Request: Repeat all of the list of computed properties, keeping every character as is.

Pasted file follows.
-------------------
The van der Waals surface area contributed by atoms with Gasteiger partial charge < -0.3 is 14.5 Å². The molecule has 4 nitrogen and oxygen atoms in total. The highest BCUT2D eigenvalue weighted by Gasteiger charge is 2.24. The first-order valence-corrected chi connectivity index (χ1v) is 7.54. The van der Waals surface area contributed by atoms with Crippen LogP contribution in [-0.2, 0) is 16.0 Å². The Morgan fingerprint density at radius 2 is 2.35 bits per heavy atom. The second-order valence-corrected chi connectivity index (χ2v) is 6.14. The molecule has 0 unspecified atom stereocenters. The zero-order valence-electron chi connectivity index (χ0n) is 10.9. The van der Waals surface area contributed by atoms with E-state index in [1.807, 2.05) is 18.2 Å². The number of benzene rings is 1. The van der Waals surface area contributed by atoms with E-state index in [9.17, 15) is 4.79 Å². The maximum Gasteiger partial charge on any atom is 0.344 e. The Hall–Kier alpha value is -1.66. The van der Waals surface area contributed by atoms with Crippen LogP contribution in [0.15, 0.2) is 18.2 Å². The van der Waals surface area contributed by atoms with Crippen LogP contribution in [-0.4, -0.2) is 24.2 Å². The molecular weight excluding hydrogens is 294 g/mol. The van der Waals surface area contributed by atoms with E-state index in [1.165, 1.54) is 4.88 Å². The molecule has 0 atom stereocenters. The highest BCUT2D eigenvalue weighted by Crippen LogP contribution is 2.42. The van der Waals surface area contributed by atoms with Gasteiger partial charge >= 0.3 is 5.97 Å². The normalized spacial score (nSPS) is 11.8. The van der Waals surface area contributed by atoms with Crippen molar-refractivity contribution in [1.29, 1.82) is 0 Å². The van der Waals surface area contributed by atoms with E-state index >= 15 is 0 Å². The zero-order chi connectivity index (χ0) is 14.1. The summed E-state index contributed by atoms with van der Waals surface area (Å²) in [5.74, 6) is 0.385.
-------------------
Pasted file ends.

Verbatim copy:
The van der Waals surface area contributed by atoms with Gasteiger partial charge < -0.3 is 14.5 Å². The molecule has 4 nitrogen and oxygen atoms in total. The highest BCUT2D eigenvalue weighted by Gasteiger charge is 2.24. The first-order valence-corrected chi connectivity index (χ1v) is 7.54. The van der Waals surface area contributed by atoms with Crippen LogP contribution in [-0.2, 0) is 16.0 Å². The Morgan fingerprint density at radius 2 is 2.35 bits per heavy atom. The second-order valence-corrected chi connectivity index (χ2v) is 6.14. The molecule has 0 unspecified atom stereocenters. The zero-order valence-electron chi connectivity index (χ0n) is 10.9. The van der Waals surface area contributed by atoms with E-state index in [1.807, 2.05) is 18.2 Å². The number of benzene rings is 1. The van der Waals surface area contributed by atoms with E-state index in [9.17, 15) is 4.79 Å². The maximum Gasteiger partial charge on any atom is 0.344 e. The Hall–Kier alpha value is -1.66. The van der Waals surface area contributed by atoms with Crippen LogP contribution in [0.15, 0.2) is 18.2 Å². The van der Waals surface area contributed by atoms with Crippen LogP contribution in [-0.4, -0.2) is 24.2 Å². The molecular weight excluding hydrogens is 294 g/mol. The van der Waals surface area contributed by atoms with E-state index in [1.165, 1.54) is 4.88 Å². The molecule has 0 atom stereocenters. The highest BCUT2D eigenvalue weighted by Crippen LogP contribution is 2.42. The van der Waals surface area contributed by atoms with Gasteiger partial charge >= 0.3 is 5.97 Å². The normalized spacial score (nSPS) is 11.8. The van der Waals surface area contributed by atoms with Crippen molar-refractivity contribution in [1.29, 1.82) is 0 Å². The van der Waals surface area contributed by atoms with E-state index >= 15 is 0 Å². The zero-order chi connectivity index (χ0) is 14.1. The summed E-state index contributed by atoms with van der Waals surface area (Å²) in [5.74, 6) is 0.385.